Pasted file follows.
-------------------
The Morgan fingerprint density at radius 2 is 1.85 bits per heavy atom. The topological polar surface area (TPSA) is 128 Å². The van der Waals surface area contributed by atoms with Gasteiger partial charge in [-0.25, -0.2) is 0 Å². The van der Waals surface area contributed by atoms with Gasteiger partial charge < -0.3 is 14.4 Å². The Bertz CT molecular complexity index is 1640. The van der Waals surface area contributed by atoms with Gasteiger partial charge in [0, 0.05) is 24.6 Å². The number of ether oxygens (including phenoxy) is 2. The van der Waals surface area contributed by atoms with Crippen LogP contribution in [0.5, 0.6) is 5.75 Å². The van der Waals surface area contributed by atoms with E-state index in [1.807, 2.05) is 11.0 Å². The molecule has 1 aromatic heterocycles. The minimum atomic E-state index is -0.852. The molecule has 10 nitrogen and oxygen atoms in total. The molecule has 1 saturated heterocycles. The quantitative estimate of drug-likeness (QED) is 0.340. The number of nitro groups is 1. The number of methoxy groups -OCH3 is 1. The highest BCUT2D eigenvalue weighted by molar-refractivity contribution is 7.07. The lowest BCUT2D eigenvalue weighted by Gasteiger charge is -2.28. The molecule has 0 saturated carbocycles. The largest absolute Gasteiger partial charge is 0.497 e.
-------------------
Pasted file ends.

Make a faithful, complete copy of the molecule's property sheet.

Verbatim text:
The Morgan fingerprint density at radius 2 is 1.85 bits per heavy atom. The topological polar surface area (TPSA) is 128 Å². The van der Waals surface area contributed by atoms with Gasteiger partial charge in [-0.25, -0.2) is 0 Å². The van der Waals surface area contributed by atoms with Gasteiger partial charge < -0.3 is 14.4 Å². The Bertz CT molecular complexity index is 1640. The van der Waals surface area contributed by atoms with Gasteiger partial charge in [0, 0.05) is 24.6 Å². The number of ether oxygens (including phenoxy) is 2. The van der Waals surface area contributed by atoms with Crippen LogP contribution in [0.5, 0.6) is 5.75 Å². The van der Waals surface area contributed by atoms with E-state index in [1.807, 2.05) is 11.0 Å². The molecule has 1 aromatic heterocycles. The minimum atomic E-state index is -0.852. The molecule has 10 nitrogen and oxygen atoms in total. The molecule has 1 saturated heterocycles. The quantitative estimate of drug-likeness (QED) is 0.340. The number of nitro groups is 1. The number of methoxy groups -OCH3 is 1. The highest BCUT2D eigenvalue weighted by molar-refractivity contribution is 7.07. The lowest BCUT2D eigenvalue weighted by Gasteiger charge is -2.28. The molecule has 0 saturated carbocycles. The largest absolute Gasteiger partial charge is 0.497 e.